The onset of summer proved hotter than usual, but not because of the weather. The Train Law had come into full effect, and consumers were stunned at the sudden rise in the prices of numerous goods and services. The Duterte administration insisted that the law was a necessary bitter medicine needed to boost the economy.


Chief Justice Maria Lourdes Sereno was removed from office by fellow Supreme Court justices, allegedly at the behest of President Duterte. Despite official denials, Sereno’s removal via what some legal experts say was an illegal act damaged the credibility of the Duterte administration.

By the end of May, the public had seemingly had enough of the Tax Reform for Acceleration and Inclusion (Train) law, which was blamed for rising prices of various consumer goods, spurring runaway inflation. Despite widespread calls to suspend the law, the Duterte administration hung tough, even vowing to push through with Train2, the law which would include more products and services to be levied higher taxes.

Also in May, the administration had to mend fences with Kuwait after an over-eager team from the Philippine embassy in the Mideast country “rescued” an overseas Filipino worker who had sought help after allegedly being held captive by her employer. Kuwait was angered by the embassy’s failure to coordinate with local authorities.


In yet another presidential act that was described as anti-poor, President Duterte called for the outlawing of loitering and the arrest of mostly young men spending time in the streets, outside their homes. Human rights activists pointed out that it was not illegal to stand or sit in public areas, but the Philippine National Police followed the president’s orders by accosting and arresting more than 5,000 mostly young men after the order was given.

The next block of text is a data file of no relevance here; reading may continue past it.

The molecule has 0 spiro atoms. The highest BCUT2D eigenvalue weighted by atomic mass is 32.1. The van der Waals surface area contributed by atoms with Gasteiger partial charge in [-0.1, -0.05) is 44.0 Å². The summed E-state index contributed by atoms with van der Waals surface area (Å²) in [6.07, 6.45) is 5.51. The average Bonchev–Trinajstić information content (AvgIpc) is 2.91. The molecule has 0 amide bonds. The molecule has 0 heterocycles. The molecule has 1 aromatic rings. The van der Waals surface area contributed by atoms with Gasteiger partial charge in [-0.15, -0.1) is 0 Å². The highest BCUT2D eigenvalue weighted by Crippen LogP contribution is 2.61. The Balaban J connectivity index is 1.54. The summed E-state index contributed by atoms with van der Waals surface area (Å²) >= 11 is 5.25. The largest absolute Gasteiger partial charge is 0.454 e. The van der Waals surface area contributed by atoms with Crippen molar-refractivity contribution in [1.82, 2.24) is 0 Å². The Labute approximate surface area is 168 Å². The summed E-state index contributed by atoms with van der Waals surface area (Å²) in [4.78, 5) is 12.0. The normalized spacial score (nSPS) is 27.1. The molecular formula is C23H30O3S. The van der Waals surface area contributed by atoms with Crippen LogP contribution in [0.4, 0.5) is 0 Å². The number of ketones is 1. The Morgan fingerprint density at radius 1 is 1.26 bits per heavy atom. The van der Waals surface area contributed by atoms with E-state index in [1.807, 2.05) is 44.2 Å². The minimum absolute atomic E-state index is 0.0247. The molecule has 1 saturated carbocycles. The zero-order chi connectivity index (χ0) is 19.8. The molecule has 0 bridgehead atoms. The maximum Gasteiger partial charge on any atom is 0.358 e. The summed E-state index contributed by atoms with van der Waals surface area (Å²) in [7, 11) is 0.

A more chilling incident followed by an unannounced landing of a military plane, both involving the Chinese military, threatened to worsen the country’s relations with its powerful neighbor. The first saw the Chinese Coast Guard intercept Filipino fishermen in the waters of the contested Scarborough Shoal and taking their catch. Then, a Chinese Air Force plane landed in Davao City’s international airport. Chinese ambassador to Manila Zhao Jianhua met with the president and promised to investigate the twin incidents.


As happens every July, President Duterte delivered his State of the Nation Address. This time, backstage dramatics resulted in a delay to the presidential address after Rep. Gloria Macapagal Arroyo staged a coup by grabbing the speakership from highly trusted Duterte ally Pantaleon Alvarez. The president was not pleased.

Earlier in the month, two mayors were shot and killed in a span of two days, both of which were suspected to be politically motivated. Mayor Antonio Halili of Tanauan, Batangas, and Mayor Ferdinand Bote of General Tinio, Nueva Ecija, both succumbed to gunshot wounds from unknown assassins. Months later, no suspects have been apprehended or charged.


Federalism, one of the pillars of then candidate Duterte’s bid for the presidency, was supposed to be launched in August, but the initial steps quickly caused the plan to falter. For one, the controversial Presidential communications assistant secretary Mocha Uson had been tasked to help sell the idea of a federal form of government to the people. Using social media, she crafted a vulgar launch that nobody liked.

Even Duterte allies such as Senators Ping Lacson and Chiz Escudero lambasted the launch, which caused other supporters to declare that federalism was dead in the water.